So...is fat bad for you? What if I just didn't eat any fat...that would make me healthy, right? Does eating fat make me fat? These are some questions that I get asked frequently by college students. Fat is not bad for you, your body actually needs fat, and eating fat doesn't make you fat. Easy answers...but it is important to remember that fat does add up.
Fat comes from two different places: animals and plants. The fats from plants tend to be correlated with heart health and the fat from animals tend to be correlated with chronic disease. You should include plant fats into your diet daily in moderation. Switch from using butter when you cook to vegetable oils like olive oil, canola oil, and some of the more fun oils like peanut oil, sesame oil...the list can goes on. You can still enjoy fat from animals, but remember to use these fats in moderation.
Foods high in fat are also small in serving size, so fat can start to add up regardless of where it comes from. Adult men and women should limit their fat intake to 6-7 teaspoons in one day. Many people are able to reach this amount of fat in the foods they eat without having to actually add fat. Salad dressing, butter on bread, nut/seed toppings on salads, and mayonnaise are common sources of fat in the college dining hall setting. Let's compare the amount of calories in each food using a small spoon as the serving size (i.e. a spoon that you might eat a bowl of cereal with).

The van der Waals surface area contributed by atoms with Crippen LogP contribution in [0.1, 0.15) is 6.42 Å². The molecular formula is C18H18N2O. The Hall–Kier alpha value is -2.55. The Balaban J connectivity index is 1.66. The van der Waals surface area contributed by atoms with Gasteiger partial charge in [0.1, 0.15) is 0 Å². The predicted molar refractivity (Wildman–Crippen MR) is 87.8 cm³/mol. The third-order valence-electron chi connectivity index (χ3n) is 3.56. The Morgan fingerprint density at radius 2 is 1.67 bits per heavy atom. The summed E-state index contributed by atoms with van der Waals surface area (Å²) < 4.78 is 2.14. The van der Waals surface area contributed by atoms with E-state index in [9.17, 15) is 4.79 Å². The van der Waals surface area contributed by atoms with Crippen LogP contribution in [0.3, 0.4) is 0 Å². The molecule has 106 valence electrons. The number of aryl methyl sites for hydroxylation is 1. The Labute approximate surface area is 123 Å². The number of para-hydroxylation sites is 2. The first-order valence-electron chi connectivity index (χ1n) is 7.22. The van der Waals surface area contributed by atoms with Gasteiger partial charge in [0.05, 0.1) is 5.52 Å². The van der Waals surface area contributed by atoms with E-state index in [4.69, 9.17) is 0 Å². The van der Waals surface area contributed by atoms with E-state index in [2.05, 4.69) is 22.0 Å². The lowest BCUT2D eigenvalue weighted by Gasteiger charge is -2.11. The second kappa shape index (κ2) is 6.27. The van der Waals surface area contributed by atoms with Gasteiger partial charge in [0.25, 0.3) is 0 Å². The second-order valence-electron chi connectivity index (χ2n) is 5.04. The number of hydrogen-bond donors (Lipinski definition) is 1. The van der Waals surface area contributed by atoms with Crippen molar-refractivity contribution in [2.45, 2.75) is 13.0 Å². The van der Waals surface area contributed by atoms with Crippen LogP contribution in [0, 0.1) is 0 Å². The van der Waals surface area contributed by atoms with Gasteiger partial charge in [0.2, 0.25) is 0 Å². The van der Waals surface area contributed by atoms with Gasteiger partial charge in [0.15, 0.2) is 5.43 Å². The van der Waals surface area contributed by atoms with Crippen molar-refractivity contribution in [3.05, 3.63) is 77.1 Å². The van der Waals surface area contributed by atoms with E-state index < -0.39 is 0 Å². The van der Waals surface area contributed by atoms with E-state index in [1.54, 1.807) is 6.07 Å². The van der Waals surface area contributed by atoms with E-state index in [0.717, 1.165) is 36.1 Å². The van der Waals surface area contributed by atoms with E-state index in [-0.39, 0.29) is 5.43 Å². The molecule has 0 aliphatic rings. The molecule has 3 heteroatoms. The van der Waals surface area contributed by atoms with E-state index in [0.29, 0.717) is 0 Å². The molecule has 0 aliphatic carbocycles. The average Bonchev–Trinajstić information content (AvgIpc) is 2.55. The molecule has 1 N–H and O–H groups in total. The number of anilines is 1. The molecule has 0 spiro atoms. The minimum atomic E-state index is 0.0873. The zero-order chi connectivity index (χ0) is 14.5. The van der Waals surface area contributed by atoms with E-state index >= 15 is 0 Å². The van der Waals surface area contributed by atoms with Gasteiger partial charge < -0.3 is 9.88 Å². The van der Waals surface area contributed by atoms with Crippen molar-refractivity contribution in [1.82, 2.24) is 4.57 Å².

|1 spoonful regular salad dressing||22|
|1 spoonful butter for a roll||31|
|1 spoonful sunflower seeds||20|
|1 spoonful mayonnaise||28|
When you look at the calories of just one spoonful, it may not seem like a lot, but you may use 3-4 spoons of sunflower seeds, adding 80 calories to your salad while not adding a whole lot of volume (which will not do that much to help fill you up). Try switching mustard for mayonnaise on your next sandwich and you may save around 80-100 calories.
The point is, fat is not bad for you and a good part of healthy eating...but understand that the serving size is very small. Watch the video below to learn more about fat!